Operating system: what is it and how does it work?

The operating system is the program which facilitates the use of the computer for both the user and the developers who create the programs. It provides programs that facilitate operations such as disk access, access to other computers using networks, efficient use of graphics cards, etc..

The operating system is loaded into memory by a small program known as firmware and communicates with the hardware using drivers.


A driver is a low-level program that handles the special features of each device. It hides the complexity of the device to the operating system.

User interface

There are two types of user interfaces: graphical user interfaces and command-line interfaces.

Command-line interfaces: still widely used by programmers to manipulate servers or development tools. Shell Linux (Unix), for example, is commonly used to access a remote server. It is also common to use command-line interfaces to configure Windows development tools or local servers.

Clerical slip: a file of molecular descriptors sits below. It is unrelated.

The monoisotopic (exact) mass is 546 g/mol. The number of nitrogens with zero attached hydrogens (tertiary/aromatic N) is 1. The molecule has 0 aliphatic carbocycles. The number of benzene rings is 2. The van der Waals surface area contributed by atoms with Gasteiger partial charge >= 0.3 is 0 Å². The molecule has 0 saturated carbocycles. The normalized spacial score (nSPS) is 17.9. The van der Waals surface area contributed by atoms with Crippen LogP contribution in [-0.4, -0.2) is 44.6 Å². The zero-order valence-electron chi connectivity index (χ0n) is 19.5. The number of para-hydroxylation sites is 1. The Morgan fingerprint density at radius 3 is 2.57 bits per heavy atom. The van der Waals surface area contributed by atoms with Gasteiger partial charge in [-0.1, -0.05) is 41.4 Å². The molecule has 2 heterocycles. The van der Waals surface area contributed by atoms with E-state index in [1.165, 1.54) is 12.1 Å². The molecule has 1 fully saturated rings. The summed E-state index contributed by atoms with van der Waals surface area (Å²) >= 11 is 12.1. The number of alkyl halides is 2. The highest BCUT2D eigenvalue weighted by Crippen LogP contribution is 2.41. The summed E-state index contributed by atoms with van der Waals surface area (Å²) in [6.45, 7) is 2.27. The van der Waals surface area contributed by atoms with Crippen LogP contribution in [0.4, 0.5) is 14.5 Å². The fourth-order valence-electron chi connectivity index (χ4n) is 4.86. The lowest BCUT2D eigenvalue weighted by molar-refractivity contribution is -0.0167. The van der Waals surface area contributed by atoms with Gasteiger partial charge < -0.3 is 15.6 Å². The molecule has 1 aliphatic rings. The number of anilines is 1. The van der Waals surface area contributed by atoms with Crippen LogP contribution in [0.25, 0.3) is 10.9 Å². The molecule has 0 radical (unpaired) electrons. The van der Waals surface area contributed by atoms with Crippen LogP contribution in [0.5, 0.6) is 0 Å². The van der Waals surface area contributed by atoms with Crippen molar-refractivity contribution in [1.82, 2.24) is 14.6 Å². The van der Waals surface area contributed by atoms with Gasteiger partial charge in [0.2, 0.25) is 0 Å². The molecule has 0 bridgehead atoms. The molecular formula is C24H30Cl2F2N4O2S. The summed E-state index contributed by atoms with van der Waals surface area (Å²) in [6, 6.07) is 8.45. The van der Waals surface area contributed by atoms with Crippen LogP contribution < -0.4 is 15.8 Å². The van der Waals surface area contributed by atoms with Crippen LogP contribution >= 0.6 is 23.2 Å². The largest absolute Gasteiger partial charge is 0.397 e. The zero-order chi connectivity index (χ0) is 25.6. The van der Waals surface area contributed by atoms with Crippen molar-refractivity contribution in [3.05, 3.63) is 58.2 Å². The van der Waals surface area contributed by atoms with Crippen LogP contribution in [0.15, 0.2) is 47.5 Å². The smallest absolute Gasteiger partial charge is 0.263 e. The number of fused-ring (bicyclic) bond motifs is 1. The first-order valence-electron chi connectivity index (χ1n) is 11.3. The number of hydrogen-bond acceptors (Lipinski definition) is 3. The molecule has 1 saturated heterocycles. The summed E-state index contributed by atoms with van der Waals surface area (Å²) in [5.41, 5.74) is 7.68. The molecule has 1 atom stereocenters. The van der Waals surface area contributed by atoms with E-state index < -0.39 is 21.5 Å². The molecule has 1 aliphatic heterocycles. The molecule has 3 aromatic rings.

Windows has been the graphical user interface most used until now, but perhaps it has already been or soon will be replaced by the Android operating system.


Operating systems usually ask for a username and a password for identification. Based on this identification it restricts access to specific resources. A user with administrator permission is responsible, for example, of registering or deleting a user.

Many operating systems provide a proxy program to control which programs and from what addresses the network resources can be accessed.

Operating system nucleus or Kernel

This is the core of the operating system. It controls the running programs, the use of CPU, the memory and the permanent storage units. In the following tutorial we discuss it´s different parts: Filesystem, processes and multitasking, interruptions, execution modes and virtual memory.